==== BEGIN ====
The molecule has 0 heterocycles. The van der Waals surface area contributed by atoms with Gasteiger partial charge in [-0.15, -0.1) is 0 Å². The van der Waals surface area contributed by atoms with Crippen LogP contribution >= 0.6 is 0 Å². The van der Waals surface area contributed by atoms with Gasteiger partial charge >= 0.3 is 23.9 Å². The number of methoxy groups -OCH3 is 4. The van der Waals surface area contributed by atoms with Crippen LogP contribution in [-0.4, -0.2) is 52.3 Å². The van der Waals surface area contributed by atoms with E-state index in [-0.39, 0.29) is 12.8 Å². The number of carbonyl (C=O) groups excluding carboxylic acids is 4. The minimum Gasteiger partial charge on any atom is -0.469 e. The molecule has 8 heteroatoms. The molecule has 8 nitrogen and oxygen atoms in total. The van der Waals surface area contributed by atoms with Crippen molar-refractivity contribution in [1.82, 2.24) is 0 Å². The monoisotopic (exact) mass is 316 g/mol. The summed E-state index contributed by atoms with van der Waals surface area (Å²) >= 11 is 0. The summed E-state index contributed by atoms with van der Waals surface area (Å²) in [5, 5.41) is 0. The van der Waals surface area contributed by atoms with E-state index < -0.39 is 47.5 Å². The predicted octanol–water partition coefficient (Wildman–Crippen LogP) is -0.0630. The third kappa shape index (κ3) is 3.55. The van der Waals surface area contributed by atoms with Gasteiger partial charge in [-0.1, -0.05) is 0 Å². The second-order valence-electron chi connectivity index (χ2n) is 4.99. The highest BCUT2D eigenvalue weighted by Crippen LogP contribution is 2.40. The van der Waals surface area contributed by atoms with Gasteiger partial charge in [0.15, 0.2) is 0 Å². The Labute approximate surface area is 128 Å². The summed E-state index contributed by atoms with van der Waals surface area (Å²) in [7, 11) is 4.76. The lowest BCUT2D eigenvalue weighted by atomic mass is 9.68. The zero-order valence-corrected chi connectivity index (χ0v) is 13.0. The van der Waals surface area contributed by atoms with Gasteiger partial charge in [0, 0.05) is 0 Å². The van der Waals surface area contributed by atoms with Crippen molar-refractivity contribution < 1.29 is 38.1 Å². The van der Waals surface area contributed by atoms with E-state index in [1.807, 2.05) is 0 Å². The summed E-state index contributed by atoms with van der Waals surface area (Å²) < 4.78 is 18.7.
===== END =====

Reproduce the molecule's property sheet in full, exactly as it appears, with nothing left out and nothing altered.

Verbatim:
The molecule has 0 heterocycles. The van der Waals surface area contributed by atoms with Gasteiger partial charge in [-0.15, -0.1) is 0 Å². The van der Waals surface area contributed by atoms with Crippen LogP contribution >= 0.6 is 0 Å². The van der Waals surface area contributed by atoms with Gasteiger partial charge >= 0.3 is 23.9 Å². The number of methoxy groups -OCH3 is 4. The van der Waals surface area contributed by atoms with Crippen LogP contribution in [-0.4, -0.2) is 52.3 Å². The van der Waals surface area contributed by atoms with E-state index in [-0.39, 0.29) is 12.8 Å². The number of carbonyl (C=O) groups excluding carboxylic acids is 4. The minimum Gasteiger partial charge on any atom is -0.469 e. The molecule has 8 heteroatoms. The molecule has 8 nitrogen and oxygen atoms in total. The van der Waals surface area contributed by atoms with Crippen molar-refractivity contribution in [1.82, 2.24) is 0 Å². The monoisotopic (exact) mass is 316 g/mol. The summed E-state index contributed by atoms with van der Waals surface area (Å²) >= 11 is 0. The summed E-state index contributed by atoms with van der Waals surface area (Å²) in [5, 5.41) is 0. The van der Waals surface area contributed by atoms with E-state index < -0.39 is 47.5 Å². The predicted octanol–water partition coefficient (Wildman–Crippen LogP) is -0.0630. The third kappa shape index (κ3) is 3.55. The van der Waals surface area contributed by atoms with Gasteiger partial charge in [-0.1, -0.05) is 0 Å². The second-order valence-electron chi connectivity index (χ2n) is 4.99. The highest BCUT2D eigenvalue weighted by Crippen LogP contribution is 2.40. The van der Waals surface area contributed by atoms with Gasteiger partial charge in [0.15, 0.2) is 0 Å². The Labute approximate surface area is 128 Å². The summed E-state index contributed by atoms with van der Waals surface area (Å²) in [7, 11) is 4.76. The lowest BCUT2D eigenvalue weighted by atomic mass is 9.68. The zero-order valence-corrected chi connectivity index (χ0v) is 13.0. The van der Waals surface area contributed by atoms with Gasteiger partial charge in [0, 0.05) is 0 Å². The van der Waals surface area contributed by atoms with Crippen molar-refractivity contribution < 1.29 is 38.1 Å². The van der Waals surface area contributed by atoms with E-state index in [1.807, 2.05) is 0 Å². The summed E-state index contributed by atoms with van der Waals surface area (Å²) < 4.78 is 18.7.